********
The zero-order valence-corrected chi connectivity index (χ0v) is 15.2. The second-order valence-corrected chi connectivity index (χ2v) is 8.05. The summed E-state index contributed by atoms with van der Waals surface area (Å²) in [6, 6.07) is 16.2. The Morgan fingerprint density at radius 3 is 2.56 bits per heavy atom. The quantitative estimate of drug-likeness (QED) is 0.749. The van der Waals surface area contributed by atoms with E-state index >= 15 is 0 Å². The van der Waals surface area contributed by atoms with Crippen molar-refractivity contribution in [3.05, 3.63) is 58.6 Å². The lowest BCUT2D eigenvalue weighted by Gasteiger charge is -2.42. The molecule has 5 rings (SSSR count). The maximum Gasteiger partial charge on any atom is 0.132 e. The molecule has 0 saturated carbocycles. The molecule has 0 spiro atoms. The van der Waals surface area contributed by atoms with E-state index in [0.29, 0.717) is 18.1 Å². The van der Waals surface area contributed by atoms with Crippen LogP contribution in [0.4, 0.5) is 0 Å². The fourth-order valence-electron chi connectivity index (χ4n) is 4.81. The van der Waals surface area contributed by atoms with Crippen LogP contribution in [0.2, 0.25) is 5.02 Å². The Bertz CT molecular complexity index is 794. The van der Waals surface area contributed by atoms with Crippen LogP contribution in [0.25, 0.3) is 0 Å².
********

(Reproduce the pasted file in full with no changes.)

The zero-order valence-corrected chi connectivity index (χ0v) is 15.2. The second-order valence-corrected chi connectivity index (χ2v) is 8.05. The summed E-state index contributed by atoms with van der Waals surface area (Å²) in [6, 6.07) is 16.2. The Morgan fingerprint density at radius 3 is 2.56 bits per heavy atom. The quantitative estimate of drug-likeness (QED) is 0.749. The van der Waals surface area contributed by atoms with E-state index >= 15 is 0 Å². The van der Waals surface area contributed by atoms with Crippen molar-refractivity contribution in [3.05, 3.63) is 58.6 Å². The lowest BCUT2D eigenvalue weighted by Gasteiger charge is -2.42. The molecule has 5 rings (SSSR count). The maximum Gasteiger partial charge on any atom is 0.132 e. The molecule has 0 saturated carbocycles. The molecule has 0 spiro atoms. The van der Waals surface area contributed by atoms with E-state index in [0.29, 0.717) is 18.1 Å². The van der Waals surface area contributed by atoms with Crippen LogP contribution in [0.4, 0.5) is 0 Å². The fourth-order valence-electron chi connectivity index (χ4n) is 4.81. The van der Waals surface area contributed by atoms with Crippen LogP contribution in [0.2, 0.25) is 5.02 Å². The Bertz CT molecular complexity index is 794. The van der Waals surface area contributed by atoms with Crippen LogP contribution in [0.25, 0.3) is 0 Å².